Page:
The long-awaited Senate vote on Brett Kavanaugh’s Supreme Court confirmation may be delayed overnight on Saturday because Montana’s Republican Senator Steve Daines has to go to his daughter’s wedding.
On Thursday, Daines – who has pledged to vote in Kavanaugh’s favor – revealed he would not be there to vote at the planned time on Saturday but will fly back after his daughter’s nuptials in Montana to cast his vote on Sunday if the Republicans need him to.
‘I’d come back after the wedding. It will probably be early morning. We’re taking it a day at a time to see what happens,’ he told CNN on Thursday.
It remains unclear how crucial his vote will be for Kavanaugh who stands accused of sexually assaulting three women as a teenager.
While Republicans hold a 51-49 majority, the votes of three moderate Republicans and red state Democratic Sen. Joe Manchin remain unknown.
If Daines is out there are 99 votes to be accounted for.
If every Democrat and Republican who has already stated their position stays that way, that would mean 48-47 against with four votes still to be decided.
The swing votes are red state Democrat Joe Manchin and Republicans Jeff Flake, Lisa Murkowsky, Susan Collins.
If Daines remains out it would take two of those votes turning ‘no’ to defeat the nominee.
Flake has not said how he will vote but he has revealed that his mind is made up.
On Thursday, previously undecided Dem. Senator Heidi Heitkamp revealed she would vote against him. While Republicans cannot delay the vote without the agreement of all 100 Senators, they can hold it open overnight in order for Daines to get back in time to cast his vote.
His intentions, however, are clear. On Thursday, he said he had even called Kavanaugh to tell him to let him know he would do what was ‘needed’ to get him ‘over the line’.
‘I just spoke with Judge Kavanaugh. I gave him a call tonight.
‘Because the news was out there that — about the wedding
‘I said, “Judge Kavanaugh, I’m going to be there to vote for you as needed”‘, he said.
His absence from Saturday’s vote was not of concern to some. Donald Trump Jr. said on Friday morning that he had been ‘assured’ by Daines, ‘a good hunting/fishing buddy’, that he had it ‘covered’.
‘Steve Daines is a good friend and hunting/fishing buddy and as far as his vote this weekend is concerned he tells me he has it covered.
‘Coming from this man you can take that to the bank!’ Trump Jr. said on Twitter.
While Flake has yet to announce his decision, protesters went to his Phoenix office on Thursday calling for him to vote ‘no’.
He thwarted the proceedings of a senate judiciary committee last Friday by unexpectedly calling for the FBI to be given another week to investigate Dr. Christine Blasey Ford’s testimony
Police ended up arresting two protesters who tried to meet with Flake’s staff and then blocked the entrance to his office building after they were turned away.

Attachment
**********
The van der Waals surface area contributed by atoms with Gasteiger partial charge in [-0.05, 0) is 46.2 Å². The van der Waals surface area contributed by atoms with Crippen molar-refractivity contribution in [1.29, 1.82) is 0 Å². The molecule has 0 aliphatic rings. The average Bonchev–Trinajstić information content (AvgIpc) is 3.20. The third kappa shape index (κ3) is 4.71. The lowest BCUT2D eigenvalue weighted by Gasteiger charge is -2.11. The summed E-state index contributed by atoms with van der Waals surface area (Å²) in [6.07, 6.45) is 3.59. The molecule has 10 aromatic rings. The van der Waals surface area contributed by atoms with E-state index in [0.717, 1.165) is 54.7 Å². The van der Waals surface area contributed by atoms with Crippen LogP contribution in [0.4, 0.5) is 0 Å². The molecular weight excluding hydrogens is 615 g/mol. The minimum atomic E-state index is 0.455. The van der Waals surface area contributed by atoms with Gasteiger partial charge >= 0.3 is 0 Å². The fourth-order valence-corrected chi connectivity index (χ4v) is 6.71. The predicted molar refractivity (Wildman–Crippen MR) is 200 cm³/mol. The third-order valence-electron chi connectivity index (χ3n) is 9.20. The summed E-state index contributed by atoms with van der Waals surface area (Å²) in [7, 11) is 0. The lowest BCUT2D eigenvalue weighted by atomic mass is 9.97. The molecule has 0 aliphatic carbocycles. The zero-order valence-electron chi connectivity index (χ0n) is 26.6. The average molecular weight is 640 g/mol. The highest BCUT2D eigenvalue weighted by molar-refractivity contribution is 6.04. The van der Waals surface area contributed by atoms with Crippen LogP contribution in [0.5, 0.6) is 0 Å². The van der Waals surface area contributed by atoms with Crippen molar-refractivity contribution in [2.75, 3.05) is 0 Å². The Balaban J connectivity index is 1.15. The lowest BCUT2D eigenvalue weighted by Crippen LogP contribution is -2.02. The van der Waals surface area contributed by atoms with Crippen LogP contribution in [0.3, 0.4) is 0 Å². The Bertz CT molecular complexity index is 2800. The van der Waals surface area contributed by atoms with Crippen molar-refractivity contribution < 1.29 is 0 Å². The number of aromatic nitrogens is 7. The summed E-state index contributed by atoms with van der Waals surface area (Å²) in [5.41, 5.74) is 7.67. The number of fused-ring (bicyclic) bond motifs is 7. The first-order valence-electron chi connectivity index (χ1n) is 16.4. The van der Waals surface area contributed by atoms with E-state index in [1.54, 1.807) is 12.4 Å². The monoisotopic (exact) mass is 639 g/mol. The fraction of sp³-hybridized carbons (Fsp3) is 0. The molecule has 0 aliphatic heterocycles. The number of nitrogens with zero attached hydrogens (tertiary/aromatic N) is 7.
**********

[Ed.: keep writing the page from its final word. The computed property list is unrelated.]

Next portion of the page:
Heitkamp had been quiet until Thursday when she finally revealed she was a no.
‘The process has been bad,’ Heitkamp told her home-state WDAY-TV. ‘But at the end of the day you have to make a decision, and I’ve made that decision.’
‘I will be voting no on Judge Kavanaugh.’
In a statement minutes later, Heitkamp said that ‘[i]n addition to the concerns about his past conduct, last Thursday’s hearing called into question Judge Kavanaugh’s current temperament, honesty, and impartiality.’
Senate Republicans and Democrats engaged in angry clashes Thursday over the quickly completed FBI background investigation into sex assault allegations against Brett Kavanaugh. The rushed investigation didn’t appear to change any minds, but it will provide midterm election campaign fodder until November 6.
Heitkamp’s decision complicates her re-election efforts in a state where President Donald Trump romped over Hillary Clinton, winning by nearly 36 percentage points.
It also brings the total of ‘no’ votes to 48, all Democrats. Republicans have the same number of ‘yes’ votes in their pocket. One Democrat and three Republicans are still undeclared.
Majority Leader Mitch McConnell told reporters Thursday afternoon that the FBI report ‘did not corroborate any of the allegations against Judge Kavanaugh.’
He complained about the Democrats stalling for time, saying that ‘there’s no way anything we did would satisfy the Democrats. They’ve always got a reason why the goalposts have got to be moved farther down the field.’
‘They’re dug in,’ he claimed.
Judiciary Committee Chairman Chuck Grassley scolded the press, saying that when reporters came to his office to interview protesters, they only sought to speak to activists who opposed Kavanaugh.
‘That’s a bias that none of you should be proud of!’ the normally calm Iowan boomed.
Protesters swamped the Capitol again on Thursday, holding anti-Kavanaugh demonstrations inside and outside U.S. Senate buildings – 302 people were arrested.
Some Republican senators have expressed unease over protesters who have confronted them inside their offices, restaurants, airports and even outside their homes. They discussed security matters behind closed doors earlier this week at a private lunch.
United States Capitol Police have arrested dozens of protesters in recent days and stepped up their presence in Capitol hallways.
The impassioned fight over Kavanaugh’s nomination has also led to heightened security at the Capitol, with some senators using police escorts to shield them from protesters.